Over the last year, property investments in Dysart, 4745 have given investors a capital gain of -27.78%. This compares very badly with the 1.98% for QLD as a whole.
When looking to buy, or assessing what properties are really achieving at sale, it's essential for property investors to take into account what discounts are being offered in Dysart, 4745. Typically our figures indicate that -19.83% is being offered, which puts this QLD suburb at 13th most discounted overall in Australia.
Often selling an investment property can take time, and in Dysart the average time real estate has been on the market is 100.61 days.
Property investors should expect to get $170 weekly from the median priced house in this suburb.
Dysart’s main drawcard is its spectacular rental market. The town was established in 1973 to service the local mines, and it hasn’t looked back since.Full summary
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Dysart’s main drawcard is its spectacular rental market. The town was established in 1973 to service the local mines, and it hasn’t looked back since.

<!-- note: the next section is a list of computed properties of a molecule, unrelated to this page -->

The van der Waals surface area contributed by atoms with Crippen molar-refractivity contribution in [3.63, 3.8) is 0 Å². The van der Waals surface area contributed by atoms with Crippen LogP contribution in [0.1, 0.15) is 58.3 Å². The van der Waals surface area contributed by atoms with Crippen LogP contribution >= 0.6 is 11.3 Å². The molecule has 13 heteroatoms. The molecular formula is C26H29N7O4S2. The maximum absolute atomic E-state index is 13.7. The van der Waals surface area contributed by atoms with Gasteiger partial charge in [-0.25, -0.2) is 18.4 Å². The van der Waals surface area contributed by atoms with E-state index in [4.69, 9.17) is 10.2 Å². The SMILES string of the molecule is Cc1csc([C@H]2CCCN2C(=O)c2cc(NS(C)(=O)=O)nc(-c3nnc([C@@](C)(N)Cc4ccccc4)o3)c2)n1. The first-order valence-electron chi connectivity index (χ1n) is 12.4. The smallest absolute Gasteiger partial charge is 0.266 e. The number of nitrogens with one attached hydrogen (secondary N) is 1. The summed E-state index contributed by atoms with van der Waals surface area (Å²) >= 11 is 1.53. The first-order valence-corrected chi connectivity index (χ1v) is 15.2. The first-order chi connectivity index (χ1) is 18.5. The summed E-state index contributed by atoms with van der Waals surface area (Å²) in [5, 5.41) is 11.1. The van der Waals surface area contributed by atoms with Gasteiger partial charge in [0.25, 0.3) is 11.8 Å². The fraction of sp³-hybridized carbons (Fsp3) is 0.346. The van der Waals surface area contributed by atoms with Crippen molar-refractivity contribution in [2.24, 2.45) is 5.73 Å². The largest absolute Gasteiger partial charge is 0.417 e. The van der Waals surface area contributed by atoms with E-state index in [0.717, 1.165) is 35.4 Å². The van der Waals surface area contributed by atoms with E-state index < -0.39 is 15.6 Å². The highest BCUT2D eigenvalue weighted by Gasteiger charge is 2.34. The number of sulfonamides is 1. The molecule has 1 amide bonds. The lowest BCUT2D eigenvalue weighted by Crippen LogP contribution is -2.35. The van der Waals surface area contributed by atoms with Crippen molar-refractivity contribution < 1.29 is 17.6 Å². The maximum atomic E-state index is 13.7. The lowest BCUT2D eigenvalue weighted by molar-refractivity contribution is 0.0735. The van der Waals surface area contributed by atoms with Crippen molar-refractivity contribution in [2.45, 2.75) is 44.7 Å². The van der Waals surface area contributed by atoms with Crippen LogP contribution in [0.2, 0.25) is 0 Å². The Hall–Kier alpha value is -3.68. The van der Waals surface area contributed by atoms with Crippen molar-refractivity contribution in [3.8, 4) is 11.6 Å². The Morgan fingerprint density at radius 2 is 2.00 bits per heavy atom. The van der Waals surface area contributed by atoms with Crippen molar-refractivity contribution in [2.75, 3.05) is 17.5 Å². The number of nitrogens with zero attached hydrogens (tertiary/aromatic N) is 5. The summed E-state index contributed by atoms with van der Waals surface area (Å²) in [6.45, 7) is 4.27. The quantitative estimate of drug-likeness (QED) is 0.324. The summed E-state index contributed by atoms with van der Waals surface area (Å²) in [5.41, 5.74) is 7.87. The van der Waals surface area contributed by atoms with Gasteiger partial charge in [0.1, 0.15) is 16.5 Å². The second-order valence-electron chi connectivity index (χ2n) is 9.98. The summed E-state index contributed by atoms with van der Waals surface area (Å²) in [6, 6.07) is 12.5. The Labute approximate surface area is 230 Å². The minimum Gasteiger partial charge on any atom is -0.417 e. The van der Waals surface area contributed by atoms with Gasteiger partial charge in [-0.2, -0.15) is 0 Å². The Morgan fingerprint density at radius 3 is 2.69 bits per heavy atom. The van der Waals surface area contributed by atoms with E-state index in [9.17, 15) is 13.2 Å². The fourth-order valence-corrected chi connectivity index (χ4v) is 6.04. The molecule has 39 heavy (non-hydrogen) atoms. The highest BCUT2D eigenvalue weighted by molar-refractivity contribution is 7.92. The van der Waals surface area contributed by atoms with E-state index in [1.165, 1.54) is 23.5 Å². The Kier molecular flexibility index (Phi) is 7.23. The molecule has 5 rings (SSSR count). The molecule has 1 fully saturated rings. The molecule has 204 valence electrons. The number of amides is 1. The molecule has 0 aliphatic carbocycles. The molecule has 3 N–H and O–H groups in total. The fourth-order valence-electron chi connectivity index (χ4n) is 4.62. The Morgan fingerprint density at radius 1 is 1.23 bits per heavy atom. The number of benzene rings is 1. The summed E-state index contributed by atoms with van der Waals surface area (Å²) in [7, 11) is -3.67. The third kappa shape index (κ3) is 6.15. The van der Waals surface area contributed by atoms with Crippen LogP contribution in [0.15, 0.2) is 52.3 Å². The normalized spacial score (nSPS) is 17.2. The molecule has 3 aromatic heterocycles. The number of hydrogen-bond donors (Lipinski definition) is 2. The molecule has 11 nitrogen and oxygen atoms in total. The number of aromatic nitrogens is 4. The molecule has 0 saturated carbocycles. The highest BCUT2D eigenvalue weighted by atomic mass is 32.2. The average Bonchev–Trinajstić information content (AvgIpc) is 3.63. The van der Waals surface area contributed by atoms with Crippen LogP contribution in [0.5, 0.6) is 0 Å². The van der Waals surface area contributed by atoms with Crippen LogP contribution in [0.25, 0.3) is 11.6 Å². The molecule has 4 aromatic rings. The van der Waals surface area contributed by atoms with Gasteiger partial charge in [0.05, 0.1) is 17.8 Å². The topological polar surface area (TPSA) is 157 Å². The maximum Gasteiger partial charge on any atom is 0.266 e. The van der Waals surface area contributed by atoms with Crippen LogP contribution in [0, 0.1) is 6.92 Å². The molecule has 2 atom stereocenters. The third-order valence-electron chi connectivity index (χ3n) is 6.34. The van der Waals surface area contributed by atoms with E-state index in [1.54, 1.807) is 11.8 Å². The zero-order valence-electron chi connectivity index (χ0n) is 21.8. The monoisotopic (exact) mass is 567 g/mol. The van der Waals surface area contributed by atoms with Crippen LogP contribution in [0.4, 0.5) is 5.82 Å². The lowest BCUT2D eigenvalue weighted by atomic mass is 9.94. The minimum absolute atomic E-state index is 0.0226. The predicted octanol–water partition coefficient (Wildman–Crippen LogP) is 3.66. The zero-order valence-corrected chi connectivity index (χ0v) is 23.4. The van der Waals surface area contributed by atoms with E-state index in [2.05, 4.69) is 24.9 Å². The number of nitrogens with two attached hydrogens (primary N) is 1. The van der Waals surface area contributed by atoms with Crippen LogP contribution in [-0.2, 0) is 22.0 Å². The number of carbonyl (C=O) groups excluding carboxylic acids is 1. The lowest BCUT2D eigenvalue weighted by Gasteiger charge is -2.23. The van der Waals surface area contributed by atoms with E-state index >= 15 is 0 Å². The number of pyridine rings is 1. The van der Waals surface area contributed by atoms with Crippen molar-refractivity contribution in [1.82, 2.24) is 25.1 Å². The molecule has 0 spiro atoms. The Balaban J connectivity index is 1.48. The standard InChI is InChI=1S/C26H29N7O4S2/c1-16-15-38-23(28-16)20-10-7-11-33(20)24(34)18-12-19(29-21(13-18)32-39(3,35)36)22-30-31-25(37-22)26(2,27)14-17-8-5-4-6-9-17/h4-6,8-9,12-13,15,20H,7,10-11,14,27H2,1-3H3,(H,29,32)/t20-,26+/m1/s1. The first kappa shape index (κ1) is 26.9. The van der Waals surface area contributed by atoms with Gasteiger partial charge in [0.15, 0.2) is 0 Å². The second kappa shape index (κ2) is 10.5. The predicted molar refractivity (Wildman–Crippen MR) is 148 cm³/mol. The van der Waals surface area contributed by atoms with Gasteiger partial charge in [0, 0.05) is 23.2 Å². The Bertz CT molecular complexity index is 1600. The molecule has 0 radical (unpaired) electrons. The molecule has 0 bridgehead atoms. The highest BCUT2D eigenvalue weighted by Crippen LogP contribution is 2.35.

“As a mining community, the Dysart real estate market is heavily geared towards rental accommodation which has placed incredible pressure on rents,” explains PRDnationwide’s Josh Brown. “Accordingly, Dysart is a market which is purely suited to investors who chasing high yields.”
Contributing to Dysart's strong yields are its strikingly low rental vacancy rate, an average weekly family income that was more than double the state average at last count ($2312 vs $1123) and a rental market that’s expected by SQM Research to make up 75% of the population by 2016. All in all, the Dysart rental market’s looking extremely strong.
Listings show a good selection of three-bedroom-plus houses, both high- and low-set, on blocks of over 800m2. Tenants are often already in place but, given Dysart’s super tight rental market, filling a vacant property won’t be an issue.
Dysart is a bit on the remote front, with Mackay and Rockhampton being around a three- and four-hour drive away respectively, but its amenities serve the local mining families just fine. The town has a handful of eating establishments, a supermarket, a couple of pubs, and a primary and secondary school. It’s also home to the Big Belly Dump Truck and Railway Coal Wagon Monument.